The Senate Budget Committee sent a second big package of spending cuts to the Senate floor yesterday after declaring the Senate's Republican-controlled committees to be in full compliance with mandates of the budget that Congress approved last month.

But, in the House, the Democratic majority was balking and the Republican minority was threatening an all-out fight to force total compliance. Possible tactics include demanding action on spending cuts before tax increases and pushing for an omnibus substitute patterned after their winning budget alternatives of last year.

"All bets are off," said a House Republican leadership aide. "If it takes some procedural fighting or an attempt to wrap it all up in one package, we'll do it."

House Speaker Thomas P. (Tip) O'Neill Jr. (D-Mass.) got in his licks, too, accusing the Republicans of pushing for a catch-all package of cuts because they are afraid of program-by-program votes.

"They haven't got the courage to vote on individual bills and let the people know where they stand," said O'Neill, who wants to break down the spending cuts into several packages.

In the Senate, the measure approved by the Budget Committee yesterday included $12.3 billion in spending cuts over the next three years, taken largely from cost-of-living increases in federal retirees' pensions and from food stamps and dairy price supports--all approved earlier by other Senate committees.

Together with $17.5 billion in savings approved earlier by the Finance Committee, Senate committees approved a total $29.8 billion in spending reductions by 1985--$2.6 billion more than the budget ordered.

"Every committee achieved the savings called for by the 'reconciliation' instructions," said Budget Committee Chairman Pete V. Domenici (R-N.M.), referring to the process under which Congress, in its budget, ordered its committees to come up with $27.2 billion in spending reductions through 1985.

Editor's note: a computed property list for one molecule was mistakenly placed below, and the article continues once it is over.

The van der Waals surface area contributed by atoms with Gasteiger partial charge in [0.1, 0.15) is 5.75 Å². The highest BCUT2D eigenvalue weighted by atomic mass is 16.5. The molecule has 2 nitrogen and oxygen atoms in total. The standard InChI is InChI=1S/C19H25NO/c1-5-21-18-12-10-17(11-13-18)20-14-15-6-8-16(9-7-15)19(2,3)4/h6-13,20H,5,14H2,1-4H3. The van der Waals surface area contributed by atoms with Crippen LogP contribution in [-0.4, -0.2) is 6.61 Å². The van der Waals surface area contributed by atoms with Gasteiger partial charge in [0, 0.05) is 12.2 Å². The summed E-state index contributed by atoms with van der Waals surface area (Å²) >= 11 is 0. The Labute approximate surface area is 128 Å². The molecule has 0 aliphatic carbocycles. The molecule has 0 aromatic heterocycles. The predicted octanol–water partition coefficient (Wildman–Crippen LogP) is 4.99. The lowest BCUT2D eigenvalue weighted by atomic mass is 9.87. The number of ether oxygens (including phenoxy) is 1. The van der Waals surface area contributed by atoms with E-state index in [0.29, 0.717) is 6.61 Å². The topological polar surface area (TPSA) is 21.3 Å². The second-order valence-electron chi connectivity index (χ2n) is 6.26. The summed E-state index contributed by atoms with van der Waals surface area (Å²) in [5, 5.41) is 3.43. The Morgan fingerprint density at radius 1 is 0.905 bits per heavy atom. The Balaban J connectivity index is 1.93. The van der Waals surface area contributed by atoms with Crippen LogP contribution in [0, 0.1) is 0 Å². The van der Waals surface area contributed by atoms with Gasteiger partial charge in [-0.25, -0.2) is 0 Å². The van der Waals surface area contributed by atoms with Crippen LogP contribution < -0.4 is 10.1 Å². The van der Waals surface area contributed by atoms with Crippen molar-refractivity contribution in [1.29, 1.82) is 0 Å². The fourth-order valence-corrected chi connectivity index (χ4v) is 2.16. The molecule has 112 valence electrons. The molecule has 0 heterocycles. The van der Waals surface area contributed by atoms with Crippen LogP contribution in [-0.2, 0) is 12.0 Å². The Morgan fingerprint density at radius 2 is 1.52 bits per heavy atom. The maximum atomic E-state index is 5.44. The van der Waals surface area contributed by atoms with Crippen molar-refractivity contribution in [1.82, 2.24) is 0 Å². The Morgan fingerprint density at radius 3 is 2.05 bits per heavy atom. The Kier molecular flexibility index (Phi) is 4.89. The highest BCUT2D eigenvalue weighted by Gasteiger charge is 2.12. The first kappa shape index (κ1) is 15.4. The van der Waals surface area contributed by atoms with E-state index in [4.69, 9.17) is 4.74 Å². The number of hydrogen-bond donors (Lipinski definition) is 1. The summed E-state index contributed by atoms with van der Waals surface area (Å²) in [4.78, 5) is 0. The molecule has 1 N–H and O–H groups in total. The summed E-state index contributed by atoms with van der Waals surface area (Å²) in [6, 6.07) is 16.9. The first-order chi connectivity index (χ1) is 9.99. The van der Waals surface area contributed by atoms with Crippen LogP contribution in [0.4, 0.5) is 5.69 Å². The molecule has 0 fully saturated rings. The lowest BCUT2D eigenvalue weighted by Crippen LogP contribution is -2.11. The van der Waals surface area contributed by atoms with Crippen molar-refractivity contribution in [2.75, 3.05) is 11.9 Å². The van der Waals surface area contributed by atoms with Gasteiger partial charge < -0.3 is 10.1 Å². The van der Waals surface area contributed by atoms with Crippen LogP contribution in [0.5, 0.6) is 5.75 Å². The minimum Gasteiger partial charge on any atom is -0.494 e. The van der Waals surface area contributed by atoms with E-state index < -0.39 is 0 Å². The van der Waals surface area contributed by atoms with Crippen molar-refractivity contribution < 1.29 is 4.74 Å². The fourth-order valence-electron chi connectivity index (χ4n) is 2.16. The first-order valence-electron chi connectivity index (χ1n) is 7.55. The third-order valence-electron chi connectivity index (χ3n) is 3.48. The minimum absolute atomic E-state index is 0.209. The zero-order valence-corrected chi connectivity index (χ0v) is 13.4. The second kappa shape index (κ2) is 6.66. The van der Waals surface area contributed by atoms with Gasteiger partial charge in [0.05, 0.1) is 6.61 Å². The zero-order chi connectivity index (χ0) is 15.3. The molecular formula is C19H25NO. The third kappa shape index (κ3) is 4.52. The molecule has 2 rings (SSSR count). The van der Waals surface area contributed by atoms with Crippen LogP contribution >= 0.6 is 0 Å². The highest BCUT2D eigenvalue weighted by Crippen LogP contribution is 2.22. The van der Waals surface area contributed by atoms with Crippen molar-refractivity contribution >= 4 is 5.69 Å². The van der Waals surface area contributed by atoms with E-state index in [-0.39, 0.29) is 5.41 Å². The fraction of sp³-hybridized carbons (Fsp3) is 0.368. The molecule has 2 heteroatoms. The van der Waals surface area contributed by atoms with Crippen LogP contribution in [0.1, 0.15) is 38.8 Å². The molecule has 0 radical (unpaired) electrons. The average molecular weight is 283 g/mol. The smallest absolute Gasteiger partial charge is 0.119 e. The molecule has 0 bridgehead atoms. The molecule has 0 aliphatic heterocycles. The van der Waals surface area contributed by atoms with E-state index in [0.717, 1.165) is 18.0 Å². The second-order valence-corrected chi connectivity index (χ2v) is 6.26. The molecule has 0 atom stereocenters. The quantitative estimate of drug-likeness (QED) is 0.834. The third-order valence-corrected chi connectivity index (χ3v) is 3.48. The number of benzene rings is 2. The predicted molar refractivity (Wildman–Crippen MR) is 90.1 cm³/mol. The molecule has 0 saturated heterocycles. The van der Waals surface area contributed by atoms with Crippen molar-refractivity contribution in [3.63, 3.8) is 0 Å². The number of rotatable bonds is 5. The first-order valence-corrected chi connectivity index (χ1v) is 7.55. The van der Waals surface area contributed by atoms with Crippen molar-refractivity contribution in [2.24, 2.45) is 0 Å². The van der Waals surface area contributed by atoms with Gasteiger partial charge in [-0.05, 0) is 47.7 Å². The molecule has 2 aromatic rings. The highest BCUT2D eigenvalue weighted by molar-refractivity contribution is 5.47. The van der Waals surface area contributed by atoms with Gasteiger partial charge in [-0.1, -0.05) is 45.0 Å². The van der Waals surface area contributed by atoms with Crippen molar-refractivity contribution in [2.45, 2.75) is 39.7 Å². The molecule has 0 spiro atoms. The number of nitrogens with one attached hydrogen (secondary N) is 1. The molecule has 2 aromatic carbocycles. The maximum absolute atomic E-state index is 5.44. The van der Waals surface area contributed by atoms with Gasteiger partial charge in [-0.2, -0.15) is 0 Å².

Domenici was joined in praising the cuts by Sen. Ernest F. Hollings (S.C.), the ranking Democrat on the Budget Committee, who described the measure as "an honest demonstration that the congressional budget process works."

The second package of spending cuts is scheduled to be considered by the full Senate on Wednesday, and passage is expected. Republican leaders, however, expect a tough fight over the proposed 4 percent ceiling on inflation adjustments for pensions of military and civilian government workers.

The first package, which includes cuts in Medicare, Medicaid and general welfare, is currently on the Senate floor as part of the tax increase bill.

While prospects for the spending cuts look good in the Senate, their fate is less clear in the House, where several committees are balking at their prescribed cuts and the parties are warring over how to package them.

For example, the House Post Office and Civil Service Committee refused on Wednesday to impose the 4 percent pension ceiling that is included in the Senate measure.

The Republicans figure it will be easier to make such cuts if they are all in one package, enabling members to vote for a general deficit reduction instead of specific program cuts.

Time is drawing short, because Democratic leaders intend to start moving individual measures through the House next week, starting with reduced veterans' benefits and a sharply scaled-down federal pension measure. CAPTION: Picture, SEN. PETE V. DOMENICI. . .chops another $12.3 billion